9 – 11th Mar 2015
Confirmed keynote speaker: Jonathan Unger (ANU)
Rural Chinese society is currently undergoing dramatic change. The previously rigid institutional divisions between rural and urban populaces are weakening; the Chinese government is investing ever greater resources in the improvement of rural life, and the speed of urban-rural integration is increasing. As greater numbers of villagers are migrating to urban areas or even abroad in search for work, many are establishing their residence in the city while leaving behind young children and the elderly. Others are returning to the now-changing countryside, bringing with them new values and practices. Meanwhile, in situ urbanization in some areas enables rural inhabitants to earn their income in nearby cities and towns without detaching themselves from their natal communities. Increased access to new sources of information, especially through the Internet and new social media channels, is also bringing Chinese cities and villages closer than ever.
These developments raise new challenges and new questions for scholars of contemporary rural Chinese society. What exactly is “the Chinese countryside” today and how do we define “rural society” in an age of fast-breaking boundaries between urban and rural areas? How are recent social and economic developments transforming rural spaces and the lives, identities and perceptions of individuals, families, and communities in the Chinese countryside? Finally, what theoretical and methodological implications do these transformations have for the study of contemporary rural Chinese society?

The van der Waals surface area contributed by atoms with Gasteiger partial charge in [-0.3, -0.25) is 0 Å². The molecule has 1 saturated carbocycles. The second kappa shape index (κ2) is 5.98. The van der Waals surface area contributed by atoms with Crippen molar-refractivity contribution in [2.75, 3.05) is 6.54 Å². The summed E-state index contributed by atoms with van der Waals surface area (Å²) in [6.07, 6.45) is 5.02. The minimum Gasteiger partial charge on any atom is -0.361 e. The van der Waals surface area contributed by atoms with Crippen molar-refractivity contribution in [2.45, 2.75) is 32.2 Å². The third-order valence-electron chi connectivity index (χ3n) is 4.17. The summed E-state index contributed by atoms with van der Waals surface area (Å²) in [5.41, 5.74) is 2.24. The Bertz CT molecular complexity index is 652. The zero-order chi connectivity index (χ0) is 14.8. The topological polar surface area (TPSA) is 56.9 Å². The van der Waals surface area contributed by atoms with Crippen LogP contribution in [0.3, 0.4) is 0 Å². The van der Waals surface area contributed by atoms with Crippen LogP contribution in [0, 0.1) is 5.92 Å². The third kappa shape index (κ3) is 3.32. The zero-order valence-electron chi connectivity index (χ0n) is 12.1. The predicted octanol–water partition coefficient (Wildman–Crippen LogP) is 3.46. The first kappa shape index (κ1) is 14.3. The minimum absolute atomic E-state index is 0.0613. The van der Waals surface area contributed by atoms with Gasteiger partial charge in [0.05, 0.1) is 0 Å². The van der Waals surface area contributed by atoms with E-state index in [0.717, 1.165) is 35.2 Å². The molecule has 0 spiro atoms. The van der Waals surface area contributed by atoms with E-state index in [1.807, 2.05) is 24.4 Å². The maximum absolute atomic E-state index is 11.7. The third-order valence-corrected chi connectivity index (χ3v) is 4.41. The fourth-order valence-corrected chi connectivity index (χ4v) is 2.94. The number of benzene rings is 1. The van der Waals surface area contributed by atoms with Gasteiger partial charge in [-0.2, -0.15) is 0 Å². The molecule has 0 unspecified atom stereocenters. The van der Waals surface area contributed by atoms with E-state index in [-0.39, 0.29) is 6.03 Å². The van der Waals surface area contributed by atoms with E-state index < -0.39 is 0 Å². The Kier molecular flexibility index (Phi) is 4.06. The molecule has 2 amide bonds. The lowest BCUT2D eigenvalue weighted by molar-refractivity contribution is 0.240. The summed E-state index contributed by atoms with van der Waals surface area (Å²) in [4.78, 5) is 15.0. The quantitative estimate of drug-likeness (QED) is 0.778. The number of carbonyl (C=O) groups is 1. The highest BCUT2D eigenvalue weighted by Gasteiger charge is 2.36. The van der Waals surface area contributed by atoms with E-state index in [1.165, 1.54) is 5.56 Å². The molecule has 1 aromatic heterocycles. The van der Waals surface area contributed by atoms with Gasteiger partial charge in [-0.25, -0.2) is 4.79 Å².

To address these issues, we call for original, unpublished papers which draw on empirical research and/or offer new conceptualization of the study of rural Chinese society in the twenty-first century. Suggested topics may include (but are not limited to) the following:
· Contemporary rural economy: changing practices and institutions
· The role of land (and its absence) in shaping contemporary rural life
· The effects of state projects on the lives and perceptions of individuals, families and communities
· Grassroots self-governing and leadership: new trends and their impacts on rural life
· The role of the city in the lives of contemporary rural residents
· Rural consumption practices of material and/or popular culture products and their effect on lifestyles and subjectivities
· Transformations of gender and familial relations
· The changing class structure of rural Chinese society and its implications for individuals, households, and communities
· Emergent identities, counter-identities, and subcultures in the contemporary Chinese countryside
Abstracts of 500 words, with five lines of biographical information, should be submitted electronically to: email@example.com
Deadline for submission: October 8, 2014
Notification of acceptance: November 8, 2014
To facilitate discussion during the conference, presenters will be asked to pre-circulate their papers by February 23, 2015
*Pending budgetary approval, accommodation will be provided during the conference. However, paper presenters should secure their own funding for travel.
Dr. Lior Rosenberg, Asian Studies Department and the Harry S. Truman Research Institute for the Advancement of Peace, the Hebrew University of Jerusalem
Dr. Orna Naftali, Asian Studies Department and the Harry S. Truman Research Institute for the Advancement of Peace, the Hebrew University of Jerusalem
Enquiries can be addressed to the conference organizers at:firstname.lastname@example.org